Tell us what it’s like to work alongside such a robust community of small businesses in Chinatown.

I think working alongside a lot of legacy businesses has made us very tight knit as a community. When we talk about our purveyors, we actually like to keep things as local as possible. So for instance, when we do the soft shell crab season, we actually go to Aqua Best who is featured in our cookbook. We try to keep it as much in the family as possible. I think it's really my way of being able to help the community. I don't have to know how, per se, to be an activist. I know how to help. I know how to help enable a lot of the activism by pointing people in the right direction. So for me, it's really being the connector of sorts as opposed to being the one that's always at the forefront. 

quote image
Take it slow. One problem at a time.

What advice would you give new business owners?

Take it slow. One problem at a time. It's hard to multitask and you're never going to do things great if you try to do everything at once. You can do stuff in steps: just prioritize and make sure that you're doing the right stuff at the right time. Another piece of advice I have is to really invest in a good team. You're really only as good as the people around you. You can't do everything by yourself. It's not possible, nor should you. You hire people and you build a team based on what other people are good at and you let them excel. Don't micromanage. Don't kind of think you know everything, because really you don't. There are people that are smarter than you in every kind of way. In fact, they're probably better than you in a lot of ways, and you know what? They're going to make you a better person, too, at the end of the day.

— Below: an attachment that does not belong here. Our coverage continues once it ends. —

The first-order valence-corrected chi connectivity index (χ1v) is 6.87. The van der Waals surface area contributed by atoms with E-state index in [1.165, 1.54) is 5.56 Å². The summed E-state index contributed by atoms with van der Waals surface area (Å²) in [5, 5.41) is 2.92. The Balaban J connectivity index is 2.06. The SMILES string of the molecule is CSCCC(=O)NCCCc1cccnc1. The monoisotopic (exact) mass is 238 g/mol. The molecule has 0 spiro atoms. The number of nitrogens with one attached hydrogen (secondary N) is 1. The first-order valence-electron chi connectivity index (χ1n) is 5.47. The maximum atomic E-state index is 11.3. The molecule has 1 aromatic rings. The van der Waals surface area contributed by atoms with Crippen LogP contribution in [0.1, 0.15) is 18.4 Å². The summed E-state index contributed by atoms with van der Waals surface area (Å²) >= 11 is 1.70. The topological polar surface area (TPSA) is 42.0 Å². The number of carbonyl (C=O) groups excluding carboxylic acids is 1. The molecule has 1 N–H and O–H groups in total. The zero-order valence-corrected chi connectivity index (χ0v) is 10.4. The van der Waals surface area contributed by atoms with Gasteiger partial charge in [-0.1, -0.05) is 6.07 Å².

What does an average day look like for you?

An average day for me isn't really that glamorous. It’s a lot of emails, for better or for worse, right? I think having communication that's documented and that you can refer to is always helpful, but at the same time, sometimes it's actually better to be able to talk in person. So when I wake up in the morning, it's usually going through closing reports, because everything is documented. Just checking in on everything at some point in the day. I do make my way to the stores. We do touch bases. There’s one on ones every week; we have biweekly, large meetings with our management. I would say I help start things, but my team really helps see it all the way through to the end. And then I’m at the finish line being like “great job, guys!”

What are your favorite parts of your day?